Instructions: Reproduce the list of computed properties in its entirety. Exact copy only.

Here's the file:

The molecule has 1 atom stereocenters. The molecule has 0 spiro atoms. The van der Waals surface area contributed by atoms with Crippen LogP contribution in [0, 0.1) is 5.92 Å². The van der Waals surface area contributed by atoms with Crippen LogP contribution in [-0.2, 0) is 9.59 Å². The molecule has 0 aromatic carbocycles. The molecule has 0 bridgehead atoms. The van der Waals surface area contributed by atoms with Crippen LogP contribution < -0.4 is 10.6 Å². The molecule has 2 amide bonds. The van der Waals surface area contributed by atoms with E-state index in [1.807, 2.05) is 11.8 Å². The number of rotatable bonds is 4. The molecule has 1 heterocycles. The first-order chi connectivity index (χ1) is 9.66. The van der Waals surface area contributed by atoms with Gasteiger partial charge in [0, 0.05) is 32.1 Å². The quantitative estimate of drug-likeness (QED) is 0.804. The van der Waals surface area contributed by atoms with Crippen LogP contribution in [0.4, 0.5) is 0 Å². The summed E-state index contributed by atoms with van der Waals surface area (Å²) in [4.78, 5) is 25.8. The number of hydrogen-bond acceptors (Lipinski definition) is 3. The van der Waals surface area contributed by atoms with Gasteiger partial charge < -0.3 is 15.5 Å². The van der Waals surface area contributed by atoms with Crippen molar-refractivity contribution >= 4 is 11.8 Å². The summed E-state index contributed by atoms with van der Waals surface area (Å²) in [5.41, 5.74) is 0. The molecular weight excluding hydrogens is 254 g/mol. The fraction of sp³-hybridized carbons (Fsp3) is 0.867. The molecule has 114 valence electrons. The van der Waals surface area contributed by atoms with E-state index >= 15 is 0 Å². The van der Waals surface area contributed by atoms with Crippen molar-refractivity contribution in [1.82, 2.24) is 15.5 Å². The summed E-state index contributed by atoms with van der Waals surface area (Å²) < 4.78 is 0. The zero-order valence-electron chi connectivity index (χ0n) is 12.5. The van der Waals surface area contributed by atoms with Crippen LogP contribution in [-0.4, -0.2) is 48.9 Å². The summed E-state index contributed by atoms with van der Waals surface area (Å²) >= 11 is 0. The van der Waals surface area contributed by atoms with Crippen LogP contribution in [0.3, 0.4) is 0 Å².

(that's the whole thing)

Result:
The molecule has 1 atom stereocenters. The molecule has 0 spiro atoms. The van der Waals surface area contributed by atoms with Crippen LogP contribution in [0, 0.1) is 5.92 Å². The van der Waals surface area contributed by atoms with Crippen LogP contribution in [-0.2, 0) is 9.59 Å². The molecule has 0 aromatic carbocycles. The molecule has 0 bridgehead atoms. The van der Waals surface area contributed by atoms with Crippen LogP contribution < -0.4 is 10.6 Å². The molecule has 2 amide bonds. The van der Waals surface area contributed by atoms with E-state index in [1.807, 2.05) is 11.8 Å². The number of rotatable bonds is 4. The molecule has 1 heterocycles. The first-order chi connectivity index (χ1) is 9.66. The van der Waals surface area contributed by atoms with Gasteiger partial charge in [0, 0.05) is 32.1 Å². The quantitative estimate of drug-likeness (QED) is 0.804. The van der Waals surface area contributed by atoms with Crippen LogP contribution in [0.4, 0.5) is 0 Å². The summed E-state index contributed by atoms with van der Waals surface area (Å²) in [4.78, 5) is 25.8. The number of hydrogen-bond acceptors (Lipinski definition) is 3. The van der Waals surface area contributed by atoms with Gasteiger partial charge < -0.3 is 15.5 Å². The van der Waals surface area contributed by atoms with Crippen molar-refractivity contribution >= 4 is 11.8 Å². The summed E-state index contributed by atoms with van der Waals surface area (Å²) in [5.41, 5.74) is 0. The molecular weight excluding hydrogens is 254 g/mol. The fraction of sp³-hybridized carbons (Fsp3) is 0.867. The molecule has 114 valence electrons. The van der Waals surface area contributed by atoms with E-state index >= 15 is 0 Å². The van der Waals surface area contributed by atoms with Crippen molar-refractivity contribution in [1.82, 2.24) is 15.5 Å². The summed E-state index contributed by atoms with van der Waals surface area (Å²) < 4.78 is 0. The zero-order valence-electron chi connectivity index (χ0n) is 12.5. The van der Waals surface area contributed by atoms with Crippen LogP contribution in [-0.4, -0.2) is 48.9 Å². The summed E-state index contributed by atoms with van der Waals surface area (Å²) >= 11 is 0. The van der Waals surface area contributed by atoms with Crippen LogP contribution in [0.3, 0.4) is 0 Å².